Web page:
Jeff Lyons certainly knew what he was doing when he hired Eddie Greenspan's prestigious criminal law firm to represent him at the Toronto Computer Leasing Inquiry. By the time lawyer Todd White had done his thing at the East York Civic Centre this week, he'd managed a half-decent job of recasting the beleaguered City Hall lobbyist as a victim of a politically motivated "witch hunt" organized by jealous competitors who would do just about anything to take over his precious turf.
Yes, this is the same Jeff Lyons who barely six months ago was at the heart of an OPP investigation into allegations that he solicited a $150,000 bribe from a computer leasing company that lost out to MFP Financial Services.
While the cops decided there wasn't enough evidence to lay criminal charges last November, the judicial inquiry being conducted by Justice Denise Bellamy decided to delve into the case anyway. After all, it had caused a two-month delay of the probe city council ordered in hopes of getting to the bottom of the MFP scandal.
On Monday, Robert Simone, a former sales director for Dell Financial Services, finally took the witness stand to tell the inquiry how Lyons tried to "shake down" his firm for a big payoff just before it submitted its bid to city officials in May 1999. The lobbyist was already being paid $5,000 a month to help DFS prepare its quote.
Simone said he figured Lyons was talking about then budget chief Tom Jakobek when he remarked that "Tom says it's worth $150,000" with regard to the extraordinary payment.
The former sales director said when he indicated that DFS would not pay the fee, Lyons responded: "Well, you know, MFP would pay $150,000. Others would pay $150,000."
"We kind of chalked it up to Jeff trying to basically shake us down for some more money before this tender closed," Simone told Ron Manes, the inquiry's lead counsel.
But when White began cross-examining Simone on Tuesday, he immediately challenged his version of what happened nearly four years ago.
"Your recollection of these events certainly can't be getting better," the lawyer suggested.
He argued that Simone's memories of what happened were fed by "rumours and stories and gossip and innuendo" emanating from the MFP affair.
White suggested the former sales boss was wrong to use the term "shake down" regarding his client's request for more money from DFS. He said, "It's common practice" for lobbyists to negotiate a "success fee" to be paid if a contract is ultimately awarded, and $150,000 would seem a reasonable payment on a deal Simone once calculated was worth $150 million over a four-year term.
"There's nothing scary about that," White maintained. "There's nothing odd about that."
The payoff would have been "a bonus, a piece of the profits, a piece of the pie," he added.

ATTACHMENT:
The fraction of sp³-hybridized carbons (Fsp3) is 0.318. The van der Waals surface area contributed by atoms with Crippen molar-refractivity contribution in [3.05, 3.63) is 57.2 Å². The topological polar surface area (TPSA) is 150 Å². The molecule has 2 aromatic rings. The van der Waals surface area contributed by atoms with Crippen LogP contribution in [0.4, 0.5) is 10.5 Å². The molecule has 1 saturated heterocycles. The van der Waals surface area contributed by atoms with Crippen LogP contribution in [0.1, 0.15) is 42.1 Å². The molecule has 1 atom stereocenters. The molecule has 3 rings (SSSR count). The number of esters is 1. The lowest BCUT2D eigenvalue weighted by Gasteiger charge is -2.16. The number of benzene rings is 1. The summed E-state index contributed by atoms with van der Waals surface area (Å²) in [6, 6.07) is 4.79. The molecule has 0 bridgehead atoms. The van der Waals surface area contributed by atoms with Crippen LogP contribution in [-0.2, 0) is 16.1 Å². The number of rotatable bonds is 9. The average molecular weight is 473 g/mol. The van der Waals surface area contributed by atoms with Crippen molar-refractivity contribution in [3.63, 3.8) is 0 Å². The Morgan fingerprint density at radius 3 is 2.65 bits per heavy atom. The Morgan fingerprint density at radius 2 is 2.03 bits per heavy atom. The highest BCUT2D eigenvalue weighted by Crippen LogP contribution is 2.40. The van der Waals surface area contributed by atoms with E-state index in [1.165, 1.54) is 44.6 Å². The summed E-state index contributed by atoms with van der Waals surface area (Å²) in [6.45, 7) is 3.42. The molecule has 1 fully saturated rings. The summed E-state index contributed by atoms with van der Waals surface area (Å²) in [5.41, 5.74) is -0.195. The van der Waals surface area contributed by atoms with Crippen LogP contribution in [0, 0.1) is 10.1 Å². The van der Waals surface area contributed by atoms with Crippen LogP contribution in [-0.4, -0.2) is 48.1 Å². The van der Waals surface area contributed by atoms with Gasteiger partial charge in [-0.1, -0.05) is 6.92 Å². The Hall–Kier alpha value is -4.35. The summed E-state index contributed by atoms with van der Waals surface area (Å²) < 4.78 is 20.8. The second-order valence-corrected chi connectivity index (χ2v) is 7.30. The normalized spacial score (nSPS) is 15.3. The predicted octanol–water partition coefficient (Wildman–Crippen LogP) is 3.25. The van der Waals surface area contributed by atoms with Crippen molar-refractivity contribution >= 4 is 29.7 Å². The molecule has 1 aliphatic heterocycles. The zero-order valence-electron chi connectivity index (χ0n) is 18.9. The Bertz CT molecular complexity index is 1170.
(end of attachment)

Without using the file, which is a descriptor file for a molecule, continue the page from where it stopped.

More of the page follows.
The lawyer's full frontal assault had the desired effect on Simone. He quickly conceded that "shake down" might have been too strong a term to use regarding Lyons's request for more cash. And, as the day wore on, he made other concessions. To White's contention that "there was never any suggestion by Mr. Lyons that this was a bribe," Simone responded: "Correct." And he went on to deny ever making a reference to bribery during interviews with OPP investigators, inquiry counsel and the media.
White was "correct" again when he postulated that "the only impropriety you can possibly fathom is that he (Lyons) should have discussed his bonus fee beforehand" instead of bringing it up at the last minute.
"If he's slow out of the gate, that's the only criticism you can make," the lawyer said. "Sure," Simone replied. In fact, other than some concerns he once had about Lyons working for DSF and MFP at the same time, "everything he did for us was up to task. Everything."
Needless to say, Manes and city lawyer Linda Rothstein were less than impressed with White's intimidating tactics. "A gross oversimplification" of Simone's earlier evidence was how Rothstein described the criminal lawyer's approach.
The inquiry's lead counsel argued that White's questions were largely based on hypothetical situations dressed up as facts. "There is no foundation in the evidence," he said.
Late in the day, Simone came to much the same conclusion.
"Questions posed in the hypothetical are, to me, somewhat difficult to answer," he told Justice Bellamy. "Hypothetically, he (White) is absolutely correct. These are all reasonable possibilities. But whether they were probable or possible are very different things to me."
But for White, all the criticism was like water off a duck's back. He'd begun the day relating how, like lawyers, lobbyists "can charge or bill according "to result.'"
Somehow, I don't think Jeff Lyons is going to mind paying.